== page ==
Six Pittsburgh Projects Receive Commonwealth Awards for Sustainable Development

October 24, 2011


Six Pittsburgh Projects Receive Commonwealth Awards for Sustainable Development 

Contact: Jack Machek,, 717-234-6070 

Pittsburgh – Six development projects that are revitalizing Pittsburgh communities, spurring economic development, catalyzing private investment, and serving as models of sustainable development received Commonwealth Awards at 10,000 Friends of Pennsylvania’s recent annual awards event. 10,000 Friends of Pennsylvania, the state’s leading Smart Growth advocacy organization, honored these six projects in the region, as well as 16 others from across the state, with it prestigious annual awards this year. 

The Commonwealth Awards is a juried statewide program honoring Smart Growth projects from across the Commonwealth of Pennsylvania. 10,000 Friends invited submissions from companies and organizations that produced a wide range of project types—urban infill, historic preservation and rehabilitation, adaptive reuse, Brownfield redevelopment, traditional neighborhood development, farmland preservation, and revitalization plans.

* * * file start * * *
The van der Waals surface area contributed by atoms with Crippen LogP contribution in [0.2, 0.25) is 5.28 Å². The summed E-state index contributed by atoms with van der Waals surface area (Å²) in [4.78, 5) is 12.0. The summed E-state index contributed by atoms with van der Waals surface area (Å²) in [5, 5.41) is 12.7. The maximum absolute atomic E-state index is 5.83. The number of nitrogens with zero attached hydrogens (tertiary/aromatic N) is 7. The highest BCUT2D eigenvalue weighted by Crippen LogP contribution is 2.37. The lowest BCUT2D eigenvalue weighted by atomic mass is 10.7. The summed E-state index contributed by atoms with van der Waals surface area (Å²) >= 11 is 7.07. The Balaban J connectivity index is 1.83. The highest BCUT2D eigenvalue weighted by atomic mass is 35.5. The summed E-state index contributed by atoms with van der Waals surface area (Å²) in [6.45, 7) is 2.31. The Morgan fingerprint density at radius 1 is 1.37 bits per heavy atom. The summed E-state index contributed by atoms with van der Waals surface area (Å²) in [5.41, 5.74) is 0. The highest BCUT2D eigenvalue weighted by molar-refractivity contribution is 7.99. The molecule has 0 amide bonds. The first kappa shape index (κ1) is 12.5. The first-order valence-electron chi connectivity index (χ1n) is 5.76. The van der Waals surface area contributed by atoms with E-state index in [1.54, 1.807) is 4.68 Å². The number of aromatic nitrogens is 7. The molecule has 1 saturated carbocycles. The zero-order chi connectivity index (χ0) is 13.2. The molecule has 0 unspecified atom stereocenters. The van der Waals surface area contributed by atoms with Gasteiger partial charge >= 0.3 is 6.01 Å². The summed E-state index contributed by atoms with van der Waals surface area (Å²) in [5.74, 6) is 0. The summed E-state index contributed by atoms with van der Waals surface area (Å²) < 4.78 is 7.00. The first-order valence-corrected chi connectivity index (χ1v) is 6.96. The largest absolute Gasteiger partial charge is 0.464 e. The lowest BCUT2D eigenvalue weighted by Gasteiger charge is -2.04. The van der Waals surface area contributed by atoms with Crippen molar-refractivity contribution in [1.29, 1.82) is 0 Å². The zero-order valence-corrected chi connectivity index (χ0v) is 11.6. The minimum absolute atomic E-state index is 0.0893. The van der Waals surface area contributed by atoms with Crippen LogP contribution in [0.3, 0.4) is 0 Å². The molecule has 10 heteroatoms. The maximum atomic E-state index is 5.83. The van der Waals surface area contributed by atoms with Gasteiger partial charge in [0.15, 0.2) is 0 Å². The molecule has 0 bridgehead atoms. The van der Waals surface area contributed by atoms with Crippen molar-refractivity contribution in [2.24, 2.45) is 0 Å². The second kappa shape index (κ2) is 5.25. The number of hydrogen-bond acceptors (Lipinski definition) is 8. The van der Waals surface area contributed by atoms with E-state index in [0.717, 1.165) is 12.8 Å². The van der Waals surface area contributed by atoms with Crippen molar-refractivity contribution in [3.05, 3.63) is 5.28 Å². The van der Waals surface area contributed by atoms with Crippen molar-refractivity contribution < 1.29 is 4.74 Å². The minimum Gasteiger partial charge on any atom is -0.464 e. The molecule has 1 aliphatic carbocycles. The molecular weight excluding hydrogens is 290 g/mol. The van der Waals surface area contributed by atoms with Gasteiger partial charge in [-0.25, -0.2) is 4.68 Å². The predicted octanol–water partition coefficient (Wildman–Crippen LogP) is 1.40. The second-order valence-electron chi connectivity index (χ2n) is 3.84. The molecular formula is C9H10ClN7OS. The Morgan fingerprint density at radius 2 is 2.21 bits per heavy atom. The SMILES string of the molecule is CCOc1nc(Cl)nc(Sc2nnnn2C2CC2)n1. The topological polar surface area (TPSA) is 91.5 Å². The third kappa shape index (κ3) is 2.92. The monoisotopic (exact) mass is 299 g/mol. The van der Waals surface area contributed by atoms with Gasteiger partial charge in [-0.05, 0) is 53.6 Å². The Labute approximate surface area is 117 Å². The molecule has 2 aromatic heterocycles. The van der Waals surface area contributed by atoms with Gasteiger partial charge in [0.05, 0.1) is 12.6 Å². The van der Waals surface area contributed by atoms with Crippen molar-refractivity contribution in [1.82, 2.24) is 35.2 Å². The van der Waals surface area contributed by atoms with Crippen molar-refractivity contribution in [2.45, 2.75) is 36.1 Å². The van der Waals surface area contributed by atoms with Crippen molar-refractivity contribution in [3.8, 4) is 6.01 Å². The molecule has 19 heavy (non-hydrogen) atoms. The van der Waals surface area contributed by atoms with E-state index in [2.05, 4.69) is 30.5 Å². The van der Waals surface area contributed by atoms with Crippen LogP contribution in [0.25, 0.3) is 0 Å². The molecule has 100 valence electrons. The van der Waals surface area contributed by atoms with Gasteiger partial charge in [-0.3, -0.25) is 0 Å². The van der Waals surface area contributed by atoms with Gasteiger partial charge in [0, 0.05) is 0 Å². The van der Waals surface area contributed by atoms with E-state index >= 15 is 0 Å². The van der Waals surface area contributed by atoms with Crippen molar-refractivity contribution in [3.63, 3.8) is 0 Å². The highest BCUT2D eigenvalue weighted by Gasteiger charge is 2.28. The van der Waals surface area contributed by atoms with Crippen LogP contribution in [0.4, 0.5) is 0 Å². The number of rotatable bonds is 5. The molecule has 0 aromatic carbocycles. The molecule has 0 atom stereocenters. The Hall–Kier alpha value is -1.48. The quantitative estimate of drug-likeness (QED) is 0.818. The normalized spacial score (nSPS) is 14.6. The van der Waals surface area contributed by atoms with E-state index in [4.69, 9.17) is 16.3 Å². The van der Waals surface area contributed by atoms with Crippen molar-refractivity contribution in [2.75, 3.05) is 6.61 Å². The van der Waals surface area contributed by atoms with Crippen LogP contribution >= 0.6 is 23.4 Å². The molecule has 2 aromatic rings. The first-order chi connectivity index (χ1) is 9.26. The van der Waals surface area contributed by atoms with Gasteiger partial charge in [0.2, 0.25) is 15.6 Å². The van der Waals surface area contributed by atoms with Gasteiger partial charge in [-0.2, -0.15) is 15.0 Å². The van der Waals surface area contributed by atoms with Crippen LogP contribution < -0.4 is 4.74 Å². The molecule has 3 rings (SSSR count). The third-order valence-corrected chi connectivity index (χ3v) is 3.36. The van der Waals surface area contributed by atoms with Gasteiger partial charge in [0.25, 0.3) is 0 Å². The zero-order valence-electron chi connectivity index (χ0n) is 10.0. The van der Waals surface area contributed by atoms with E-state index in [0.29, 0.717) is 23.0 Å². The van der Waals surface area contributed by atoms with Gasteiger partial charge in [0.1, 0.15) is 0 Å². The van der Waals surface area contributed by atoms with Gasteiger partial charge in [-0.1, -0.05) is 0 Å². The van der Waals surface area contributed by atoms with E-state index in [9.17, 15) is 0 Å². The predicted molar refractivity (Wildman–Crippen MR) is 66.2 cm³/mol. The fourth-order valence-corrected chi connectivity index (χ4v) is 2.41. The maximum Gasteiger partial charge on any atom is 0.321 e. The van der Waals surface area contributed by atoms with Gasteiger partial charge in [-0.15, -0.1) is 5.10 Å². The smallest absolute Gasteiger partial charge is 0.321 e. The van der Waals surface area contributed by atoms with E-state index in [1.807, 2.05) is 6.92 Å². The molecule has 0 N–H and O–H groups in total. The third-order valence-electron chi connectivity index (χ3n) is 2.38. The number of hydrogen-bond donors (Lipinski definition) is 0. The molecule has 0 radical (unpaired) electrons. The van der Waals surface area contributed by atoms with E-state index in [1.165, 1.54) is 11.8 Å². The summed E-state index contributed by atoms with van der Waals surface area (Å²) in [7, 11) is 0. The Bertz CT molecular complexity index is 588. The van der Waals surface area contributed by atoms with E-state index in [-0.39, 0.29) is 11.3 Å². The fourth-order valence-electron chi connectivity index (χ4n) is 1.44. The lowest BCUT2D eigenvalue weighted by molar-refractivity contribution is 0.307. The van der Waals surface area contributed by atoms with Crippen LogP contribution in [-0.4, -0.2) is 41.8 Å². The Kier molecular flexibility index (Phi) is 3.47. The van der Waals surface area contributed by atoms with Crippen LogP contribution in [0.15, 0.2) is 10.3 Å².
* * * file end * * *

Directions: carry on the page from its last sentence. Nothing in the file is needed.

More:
Smart Growth strategies build suburban, urban, and rural communities that have more transportation options; have more housing and recreational choices; are closer to job opportunities, shops, and schools; support the local economy; are more energy efficient and independent; and help protect green space, clean air, and clean water.

“The Commonwealth Awards honor outstanding examples of smart growth projects here in Pennsylvania,” said Jack Machek, President and CEO of 10,000 Friends of Pennsylvania.  “We received a record number of submissions this year, and it’s very encouraging to see so many smart growth projects succeeding as many sectors of the construction industry are struggling to rebound. 10,000 Friends is proud to showcase the companies and organizations working to build stronger towns and communities across the state.” 

The awardees include: 

Bakery Square received a Gold Award -- best of class in its category -- in the Mixed Use Development (large projects) category. This building, formerly a Nabisco Bakery plant, has been an icon in the dense urban Larimer neighborhood since the early 1900s. But when Nabisco abandoned the property in the 1990s, the property sat vacant for years. Now this mixed use development is home to offices of Google, Inc. and the University of Pittsburgh, among others, and houses 185,000 square feet of retail. 

“This project saved the 400,000 square foot bakery building, at a total project cost of $125 million, a huge and critically important historical building,” the jury said. “If this project had not been executed, the historic old Nabisco building would have been torn down or would have sat dilapidated and vacant for many more years.”